I have seen some flag leaves emerging on some of the very earliest-planted rice. We need a break in temps, and some rainfall would be very beneficial at this point.

William “Hutch” Hutchens
District Field Representative
870-273-9291

CLHA02 at Wingmead farm in eastern Prairie County, Arkansas

NORTH CENTRAL ARKANSAS

Heat, heat, and more heat seems to be the forecast, with no chance of rain in sight. Most of the early- planted rice has gone to flood, but not all of it went according to plan, and several acres are struggling due to delayed flooding because of multiple circumstances.

This delayed rice is showing signs of grass pressure and uneven growth. The abnormal heat has made going to and maintaining a flood extremely difficult because irrigation wells are struggling to keep up. Flood establishment has finally occurred on the later-planted rice.

As a result of the unfavorable weather patterns and the pressure on irrigation wells, herbicide efficacy has proven to be a real issue, with grass beginning to rear its ugly head this season. As we’ve seen over the last five years of its being commercially available, the Provisia Rice System is the cleanest and safest system by far. There have been instances of competing systems having to use a third application in emergency situations to try to control grasses.

The demonstration fields of CLL18 continue to confirm that it is much improved over previous Horizon Ag varieties. Please consider making plans to work this variety into your farm for 2023, as it will be a very limited launch.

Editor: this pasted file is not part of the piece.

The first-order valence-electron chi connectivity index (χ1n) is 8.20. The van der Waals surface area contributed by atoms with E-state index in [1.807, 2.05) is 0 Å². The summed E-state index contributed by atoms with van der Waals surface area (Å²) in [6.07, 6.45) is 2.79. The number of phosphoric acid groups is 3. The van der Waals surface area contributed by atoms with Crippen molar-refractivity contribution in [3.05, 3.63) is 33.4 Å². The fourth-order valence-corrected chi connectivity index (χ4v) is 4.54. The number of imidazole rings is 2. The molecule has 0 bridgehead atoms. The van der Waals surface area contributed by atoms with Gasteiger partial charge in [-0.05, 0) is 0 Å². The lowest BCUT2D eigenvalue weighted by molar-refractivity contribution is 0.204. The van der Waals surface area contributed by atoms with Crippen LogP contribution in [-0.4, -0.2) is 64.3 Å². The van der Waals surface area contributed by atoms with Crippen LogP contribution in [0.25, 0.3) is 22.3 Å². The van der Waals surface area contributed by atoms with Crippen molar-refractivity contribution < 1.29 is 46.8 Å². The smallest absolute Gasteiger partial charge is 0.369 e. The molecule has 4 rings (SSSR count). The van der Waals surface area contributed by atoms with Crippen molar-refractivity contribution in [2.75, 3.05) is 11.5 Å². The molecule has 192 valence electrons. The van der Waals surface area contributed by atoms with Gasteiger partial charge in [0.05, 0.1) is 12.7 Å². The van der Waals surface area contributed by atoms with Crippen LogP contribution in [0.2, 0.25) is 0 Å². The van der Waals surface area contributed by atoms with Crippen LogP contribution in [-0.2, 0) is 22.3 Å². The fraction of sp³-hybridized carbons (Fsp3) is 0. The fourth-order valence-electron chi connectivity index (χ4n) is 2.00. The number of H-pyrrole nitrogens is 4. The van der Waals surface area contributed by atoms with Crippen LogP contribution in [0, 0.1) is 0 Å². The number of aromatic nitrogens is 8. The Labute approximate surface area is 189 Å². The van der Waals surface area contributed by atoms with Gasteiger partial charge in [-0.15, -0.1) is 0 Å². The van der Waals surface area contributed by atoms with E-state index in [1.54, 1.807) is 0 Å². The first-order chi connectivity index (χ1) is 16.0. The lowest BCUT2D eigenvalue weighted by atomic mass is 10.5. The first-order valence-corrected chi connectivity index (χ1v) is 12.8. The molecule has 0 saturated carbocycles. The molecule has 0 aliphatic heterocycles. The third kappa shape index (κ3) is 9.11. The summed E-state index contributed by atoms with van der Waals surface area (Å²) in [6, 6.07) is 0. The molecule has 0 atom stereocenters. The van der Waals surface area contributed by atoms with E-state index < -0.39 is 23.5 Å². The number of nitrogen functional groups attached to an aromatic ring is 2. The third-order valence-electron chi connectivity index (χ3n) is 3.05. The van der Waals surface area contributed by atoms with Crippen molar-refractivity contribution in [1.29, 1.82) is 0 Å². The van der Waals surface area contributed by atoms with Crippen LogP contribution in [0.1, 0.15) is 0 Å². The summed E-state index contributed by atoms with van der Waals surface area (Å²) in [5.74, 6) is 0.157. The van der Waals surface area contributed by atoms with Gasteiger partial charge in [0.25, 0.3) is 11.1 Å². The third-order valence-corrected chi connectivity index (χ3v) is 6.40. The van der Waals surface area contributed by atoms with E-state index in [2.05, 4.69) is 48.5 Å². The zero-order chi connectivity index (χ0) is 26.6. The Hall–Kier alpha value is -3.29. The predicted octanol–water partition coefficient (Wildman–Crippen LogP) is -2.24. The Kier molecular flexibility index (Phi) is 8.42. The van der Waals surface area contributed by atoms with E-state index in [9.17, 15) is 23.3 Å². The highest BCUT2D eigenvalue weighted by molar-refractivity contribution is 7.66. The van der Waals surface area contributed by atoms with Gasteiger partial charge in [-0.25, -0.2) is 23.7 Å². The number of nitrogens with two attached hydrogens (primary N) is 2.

I have received a few questions concerning fungicide applications and timing for the most effective outcome. Fertility rate and fungicide ratings for Horizon Ag varieties are available by downloading our new smartphone app.

As a reminder, we have made a change in location to our Horizon Ag Northeast Arkansas Field Day. It will be held on August 18 at the new University of Arkansas research station south of Jonesboro. Please be on the lookout for information and invitations in the coming weeks.

As always, please feel free to reach out with any questions or concerns you may have. Thank you for your continued support of Horizon Ag.

Chase Kagen
District Field Representative
870-273-9283

NORTHEAST ARKANSAS AND MISSOURI BOOTHEEL

Rain…what rain? For all the issues and problems rain dealt us this spring, we could sure use some now. It has been extremely hot and dry these past two weeks and that trend looks to continue through at least the rest of June.

Thankfully, we did get a little reprieve in temperature this past weekend, but that will be short-lived as things heat up again this week. The rice has taken off fast, especially in the fields that have been fertilized and flooded. Right now, it’s challenging to to keep up with pumping demand.

A few folks finished pulling the remaining levees last week, and that should wrap things up on that end. The crop is looking good and will continue progressing nicely with all of the heat units adding up. There may be some early rice in the region inching towards mid-season, but I am not officially aware of any yet.

Please give me a call if you have any questions.

Jason Satterfield
District Field Representative
901-347-9715